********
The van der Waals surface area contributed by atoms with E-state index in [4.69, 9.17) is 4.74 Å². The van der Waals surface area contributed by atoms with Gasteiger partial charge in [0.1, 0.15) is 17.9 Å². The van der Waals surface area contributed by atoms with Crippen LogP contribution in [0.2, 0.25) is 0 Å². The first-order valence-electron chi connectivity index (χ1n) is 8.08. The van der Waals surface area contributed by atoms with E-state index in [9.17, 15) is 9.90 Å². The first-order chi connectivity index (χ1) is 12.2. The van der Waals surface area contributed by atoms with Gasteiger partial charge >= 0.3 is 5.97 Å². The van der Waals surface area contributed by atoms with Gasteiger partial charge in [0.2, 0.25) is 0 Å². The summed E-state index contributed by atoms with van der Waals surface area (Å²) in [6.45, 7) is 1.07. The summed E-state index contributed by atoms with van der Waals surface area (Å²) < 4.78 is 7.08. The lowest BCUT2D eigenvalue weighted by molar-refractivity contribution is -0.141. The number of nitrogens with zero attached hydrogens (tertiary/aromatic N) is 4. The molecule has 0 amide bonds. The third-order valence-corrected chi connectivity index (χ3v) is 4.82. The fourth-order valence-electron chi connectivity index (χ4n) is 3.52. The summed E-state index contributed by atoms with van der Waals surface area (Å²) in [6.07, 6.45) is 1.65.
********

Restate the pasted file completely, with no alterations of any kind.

The van der Waals surface area contributed by atoms with E-state index in [4.69, 9.17) is 4.74 Å². The van der Waals surface area contributed by atoms with Gasteiger partial charge in [0.1, 0.15) is 17.9 Å². The van der Waals surface area contributed by atoms with Crippen LogP contribution in [0.2, 0.25) is 0 Å². The first-order valence-electron chi connectivity index (χ1n) is 8.08. The van der Waals surface area contributed by atoms with E-state index in [9.17, 15) is 9.90 Å². The first-order chi connectivity index (χ1) is 12.2. The van der Waals surface area contributed by atoms with Gasteiger partial charge >= 0.3 is 5.97 Å². The van der Waals surface area contributed by atoms with Gasteiger partial charge in [0.2, 0.25) is 0 Å². The summed E-state index contributed by atoms with van der Waals surface area (Å²) in [6.45, 7) is 1.07. The summed E-state index contributed by atoms with van der Waals surface area (Å²) < 4.78 is 7.08. The lowest BCUT2D eigenvalue weighted by molar-refractivity contribution is -0.141. The number of nitrogens with zero attached hydrogens (tertiary/aromatic N) is 4. The molecule has 0 amide bonds. The third-order valence-corrected chi connectivity index (χ3v) is 4.82. The fourth-order valence-electron chi connectivity index (χ4n) is 3.52. The summed E-state index contributed by atoms with van der Waals surface area (Å²) in [6.07, 6.45) is 1.65.